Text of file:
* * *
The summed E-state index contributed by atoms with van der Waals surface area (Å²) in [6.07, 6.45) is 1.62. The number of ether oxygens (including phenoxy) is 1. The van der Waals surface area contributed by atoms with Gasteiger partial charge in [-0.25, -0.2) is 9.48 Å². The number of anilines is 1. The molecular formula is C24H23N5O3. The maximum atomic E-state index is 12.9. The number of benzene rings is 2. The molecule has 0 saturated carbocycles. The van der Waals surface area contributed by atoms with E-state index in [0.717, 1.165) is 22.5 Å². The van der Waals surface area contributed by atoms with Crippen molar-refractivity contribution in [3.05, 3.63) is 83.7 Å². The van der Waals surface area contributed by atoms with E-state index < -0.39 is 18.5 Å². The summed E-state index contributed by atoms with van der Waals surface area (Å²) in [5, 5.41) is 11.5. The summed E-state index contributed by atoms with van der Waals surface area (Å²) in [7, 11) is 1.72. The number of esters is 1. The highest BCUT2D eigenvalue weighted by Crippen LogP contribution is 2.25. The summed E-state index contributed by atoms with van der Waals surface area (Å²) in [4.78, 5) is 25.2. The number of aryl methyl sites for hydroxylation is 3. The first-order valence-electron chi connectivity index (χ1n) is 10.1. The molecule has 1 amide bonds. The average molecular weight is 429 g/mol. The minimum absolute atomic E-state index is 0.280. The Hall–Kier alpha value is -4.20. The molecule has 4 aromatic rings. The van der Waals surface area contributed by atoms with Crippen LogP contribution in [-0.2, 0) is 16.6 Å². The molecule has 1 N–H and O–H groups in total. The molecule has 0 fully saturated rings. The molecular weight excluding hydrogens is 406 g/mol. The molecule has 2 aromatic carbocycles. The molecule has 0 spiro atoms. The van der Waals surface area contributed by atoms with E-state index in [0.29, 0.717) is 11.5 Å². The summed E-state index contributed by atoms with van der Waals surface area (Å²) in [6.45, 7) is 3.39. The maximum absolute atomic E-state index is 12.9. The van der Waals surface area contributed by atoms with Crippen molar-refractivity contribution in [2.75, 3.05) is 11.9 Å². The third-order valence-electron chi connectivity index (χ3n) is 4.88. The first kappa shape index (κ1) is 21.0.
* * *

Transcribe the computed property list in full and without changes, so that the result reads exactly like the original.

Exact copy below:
The summed E-state index contributed by atoms with van der Waals surface area (Å²) in [6.07, 6.45) is 1.62. The number of ether oxygens (including phenoxy) is 1. The van der Waals surface area contributed by atoms with Gasteiger partial charge in [-0.25, -0.2) is 9.48 Å². The number of anilines is 1. The molecular formula is C24H23N5O3. The maximum atomic E-state index is 12.9. The number of benzene rings is 2. The molecule has 0 saturated carbocycles. The van der Waals surface area contributed by atoms with E-state index in [0.717, 1.165) is 22.5 Å². The van der Waals surface area contributed by atoms with Crippen molar-refractivity contribution in [3.05, 3.63) is 83.7 Å². The van der Waals surface area contributed by atoms with E-state index < -0.39 is 18.5 Å². The summed E-state index contributed by atoms with van der Waals surface area (Å²) in [5, 5.41) is 11.5. The summed E-state index contributed by atoms with van der Waals surface area (Å²) in [7, 11) is 1.72. The number of esters is 1. The highest BCUT2D eigenvalue weighted by Crippen LogP contribution is 2.25. The summed E-state index contributed by atoms with van der Waals surface area (Å²) in [4.78, 5) is 25.2. The number of aryl methyl sites for hydroxylation is 3. The first-order valence-electron chi connectivity index (χ1n) is 10.1. The molecule has 1 amide bonds. The average molecular weight is 429 g/mol. The minimum absolute atomic E-state index is 0.280. The Hall–Kier alpha value is -4.20. The molecule has 4 aromatic rings. The van der Waals surface area contributed by atoms with Crippen LogP contribution in [-0.2, 0) is 16.6 Å². The molecule has 1 N–H and O–H groups in total. The molecule has 0 fully saturated rings. The molecular weight excluding hydrogens is 406 g/mol. The molecule has 2 aromatic carbocycles. The molecule has 0 spiro atoms. The van der Waals surface area contributed by atoms with E-state index in [0.29, 0.717) is 11.5 Å². The summed E-state index contributed by atoms with van der Waals surface area (Å²) in [6.45, 7) is 3.39. The maximum absolute atomic E-state index is 12.9. The van der Waals surface area contributed by atoms with Crippen molar-refractivity contribution in [2.75, 3.05) is 11.9 Å². The third-order valence-electron chi connectivity index (χ3n) is 4.88. The first kappa shape index (κ1) is 21.0.